Asian Walnut Hardwood Floors – Everything You Need To Know Before You Buy

Asian walnut hardwood floors are one of the most unique hardwood species available on the market today. Often referred to as Acacia, this walnut hardwood flooring is obviously harvested in Asia. Asian walnut hardwood floors have become increasingly popular in recent years. Although oak continues to be the number one selling wood flooring, exotic species like Asian walnut and Brazilian cherry have come a long way to become the top wood flooring options. If you are looking for a very different flooring that is considered a centerpiece for your room or home, Asian walnut hardwood flooring is worth considering. There are several things to know when considering the exotic Asian flooring species of acacia walnut.

Most Asian walnut floors are offered with a factory finish. Factory finish means that the factory has applied multiple protective layers of polyurethane, aluminum oxide, or a combination of both. These finishes protect the floor from minor scratches and wear. Of course, any wood floor can be scratched, but today’s factory finishes are much better than 20 years ago. The best option is to find an acacia wood floor with an aluminum oxide finish or a combination of aluminum oxide and polyurethane. If you buy an unfinished Asian walnut hardwood floor, you will need to apply the protective finish after installation in your home. This type of home finish is not very comparable to a factory finish, as an installer cannot duplicate the heat and pressure on the boards in the same way as a manufacturing process in a factory.

Asian Walnut is generally available in 3 colors or tints. Natural is the most common color. Natural is not actually stained but has a protective finish. Natural Asian walnut planks will have a wide variety of color ranges from dark to light. However, darker colors will be a bit more predominant. Another commonly sold color is cinnamon or sometimes called cherry. This color has light red tones to give it an elegant and semi-formal look. Cinnamon is a very rich and deep stain. The final color you may find is a stain sometimes called Smoke or Toffee. Smoke-stained Asian walnut floors look very similar to another species, black walnut. The stain isn’t really black or extremely dark, but it is a darker, deeper hue than the other colors you’ll find. A smoke stain, Asian Walnut is a good alternative to its cousin, Black Walnut, as the Asian version may be priced a bit lower.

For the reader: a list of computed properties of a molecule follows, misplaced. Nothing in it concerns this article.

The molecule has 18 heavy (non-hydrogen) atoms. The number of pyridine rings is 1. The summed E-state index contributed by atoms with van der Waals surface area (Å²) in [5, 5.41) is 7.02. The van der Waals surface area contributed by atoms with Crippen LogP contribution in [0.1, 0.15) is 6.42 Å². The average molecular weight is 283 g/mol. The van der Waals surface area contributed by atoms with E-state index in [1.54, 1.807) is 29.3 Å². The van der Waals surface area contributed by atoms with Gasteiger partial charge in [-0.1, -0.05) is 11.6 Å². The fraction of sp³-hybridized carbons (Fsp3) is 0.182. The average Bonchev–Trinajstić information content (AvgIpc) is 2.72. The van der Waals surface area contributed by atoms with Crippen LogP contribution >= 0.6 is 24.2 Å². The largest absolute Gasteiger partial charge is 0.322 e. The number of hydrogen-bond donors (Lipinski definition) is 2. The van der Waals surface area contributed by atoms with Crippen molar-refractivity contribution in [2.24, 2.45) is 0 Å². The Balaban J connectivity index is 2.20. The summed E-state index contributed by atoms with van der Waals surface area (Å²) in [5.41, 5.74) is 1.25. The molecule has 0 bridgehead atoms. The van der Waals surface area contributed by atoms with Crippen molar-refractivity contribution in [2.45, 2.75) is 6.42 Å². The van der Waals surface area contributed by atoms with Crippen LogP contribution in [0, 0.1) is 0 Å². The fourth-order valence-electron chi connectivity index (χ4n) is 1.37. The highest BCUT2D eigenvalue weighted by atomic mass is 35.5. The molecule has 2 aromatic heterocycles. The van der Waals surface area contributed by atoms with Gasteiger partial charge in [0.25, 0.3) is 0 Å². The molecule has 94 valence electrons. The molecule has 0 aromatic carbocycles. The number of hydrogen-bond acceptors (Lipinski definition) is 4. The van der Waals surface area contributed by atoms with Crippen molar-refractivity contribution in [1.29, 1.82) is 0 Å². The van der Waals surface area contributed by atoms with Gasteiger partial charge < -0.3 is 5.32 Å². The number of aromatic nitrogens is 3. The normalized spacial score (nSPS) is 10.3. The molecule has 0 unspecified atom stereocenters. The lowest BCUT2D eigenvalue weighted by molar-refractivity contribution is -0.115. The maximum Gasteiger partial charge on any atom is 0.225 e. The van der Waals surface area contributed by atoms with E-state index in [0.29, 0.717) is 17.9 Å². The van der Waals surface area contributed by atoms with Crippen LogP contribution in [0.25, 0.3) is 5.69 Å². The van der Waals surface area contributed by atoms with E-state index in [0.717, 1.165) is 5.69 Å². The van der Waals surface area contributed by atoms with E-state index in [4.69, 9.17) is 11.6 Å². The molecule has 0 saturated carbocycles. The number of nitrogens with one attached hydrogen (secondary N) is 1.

One tip to remember when obtaining Asian walnut wood flooring samples is to order two samples. Asian walnut or acacia wood has highly variable characteristics between each board. Two samples will give you a much better idea of ​​what the floor will look like. Another suggestion is that once you have decided to choose a specific color or distributor, buy a box first. When you get the box, place it loosely in an area of ​​your home to make sure you like the color and style. You may or may not be able to return the box to the dealer, but your initial investment will be much less than if you had purchased the entire job. If for whatever reason you don’t like acacia hardwood flooring, you’re only out for about $ 100 instead of thousands.

Some design and construction notes to consider are the characteristics of Asian walnut hardwood floors. Most of the time, Asian Walnut is a solid 3/4 “board that is designed for a nailed installation. Walnut’s Asian wood flooring species also have a distinctive grain pattern. Large swirls and a loose grain structure will give you give Asian Walnut one of the most unique appearance of any wood species sold today. This unique grain pattern works great in rooms and large areas. Another feature of Asian Walnut or Acaica hardwood floors is that the length of the boards is typically not more than 4 ft. The tree itself is not a tall growing tree, so the boards tend to be slightly shorter than traditional walnut trees. Determine the hardness of a hardwood species The higher the number, the harder the wood will be. At 2300, Asian walnut is much harder than regular oaks which are around 1,300 or so. As a reminder, any hardwood floor can dent, s c scratched, scratched, etc., however, the harder the wood, the stronger it is.

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